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Most people think about donating blood. However, very few actually do it. According to experts, though almost 50% of the US population can be counted as potential blood donors less than 10% ever give. What's worse is that even the most consistent ones donate an average of just three to four times during their lifetime. Though these statistics pertain to the US, the situation is similar worldwide. Now the officials in Sweden are trying to to reverse the trend with the help of modern-day technology.
The subtle encouragement to donate again begins shortly after the donor leaves the clinic when he/she receives a "thank you" text. Though that certainly helps them feel appreciated, what is even more gratifying is the text they receive each time their blood is utilized to help someone in need.
Karolina Blom Wiberg, the communications manager at the Stockholm blood center, believes that this small gesture not only results in repeat donors, but also, helps bring in new ones. The innovative program that was launched in Stockholm three years ago has received such positive feedback, that it is now being rolled out across the country.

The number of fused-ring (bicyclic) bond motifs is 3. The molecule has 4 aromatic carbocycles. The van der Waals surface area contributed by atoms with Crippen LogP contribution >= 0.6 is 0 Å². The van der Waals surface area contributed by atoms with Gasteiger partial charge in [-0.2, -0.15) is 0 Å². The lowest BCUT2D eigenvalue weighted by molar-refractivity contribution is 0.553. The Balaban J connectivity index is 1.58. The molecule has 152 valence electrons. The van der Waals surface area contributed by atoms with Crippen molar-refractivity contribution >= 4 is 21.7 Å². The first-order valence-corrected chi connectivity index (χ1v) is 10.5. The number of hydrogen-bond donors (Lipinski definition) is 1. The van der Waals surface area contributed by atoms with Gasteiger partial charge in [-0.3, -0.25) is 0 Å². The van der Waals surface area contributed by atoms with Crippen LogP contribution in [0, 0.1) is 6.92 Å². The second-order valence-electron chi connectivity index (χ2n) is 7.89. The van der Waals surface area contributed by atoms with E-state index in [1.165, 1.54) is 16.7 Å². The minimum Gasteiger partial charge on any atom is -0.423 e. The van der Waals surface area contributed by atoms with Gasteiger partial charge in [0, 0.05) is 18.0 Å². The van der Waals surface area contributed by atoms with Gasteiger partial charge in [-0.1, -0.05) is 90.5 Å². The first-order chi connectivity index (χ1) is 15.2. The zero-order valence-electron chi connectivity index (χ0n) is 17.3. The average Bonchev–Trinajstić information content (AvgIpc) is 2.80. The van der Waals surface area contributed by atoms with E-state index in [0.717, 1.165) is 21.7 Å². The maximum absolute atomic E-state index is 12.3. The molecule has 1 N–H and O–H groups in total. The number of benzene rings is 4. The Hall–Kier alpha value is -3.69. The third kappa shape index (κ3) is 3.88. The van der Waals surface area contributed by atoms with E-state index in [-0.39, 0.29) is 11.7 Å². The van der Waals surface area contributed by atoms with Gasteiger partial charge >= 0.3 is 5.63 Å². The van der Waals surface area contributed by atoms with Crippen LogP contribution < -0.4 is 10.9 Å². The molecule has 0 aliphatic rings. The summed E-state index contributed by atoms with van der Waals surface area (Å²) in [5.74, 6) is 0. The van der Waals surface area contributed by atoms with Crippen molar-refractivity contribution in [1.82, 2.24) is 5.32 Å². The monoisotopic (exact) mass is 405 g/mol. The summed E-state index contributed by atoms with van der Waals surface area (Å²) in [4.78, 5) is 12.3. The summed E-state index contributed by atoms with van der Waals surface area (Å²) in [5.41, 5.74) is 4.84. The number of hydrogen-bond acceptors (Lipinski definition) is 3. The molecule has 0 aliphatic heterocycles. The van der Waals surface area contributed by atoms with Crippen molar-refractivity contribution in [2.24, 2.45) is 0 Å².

However, Swedish officials are not stopping there. They are also encouraging local clinics to reveal the exact levels of the different blood groups they have in stock at any given time on their websites. This allows potential donors to realize that their pint of blood can make a difference in saving someone's life.
While all these outreach programs are great, busy residents, even the ones with the best intentions have to be occasionally reminded. In order to jog their memories officials ask individuals for authorization to send them text, Facebook, and e-mail reminders. Though that may sound intrusive, the residents do not seem to mind given that the messages are light-hearted and fun - things like "We won't give up until you bleed."
Though Sweden is currently the only country utilizing modern technology to urge more donations, don't be surprised if more join in, especially if the Nordic country's blood banks start to overflow!
Resources: Independent.co.uk, metro.co.uk, zine.com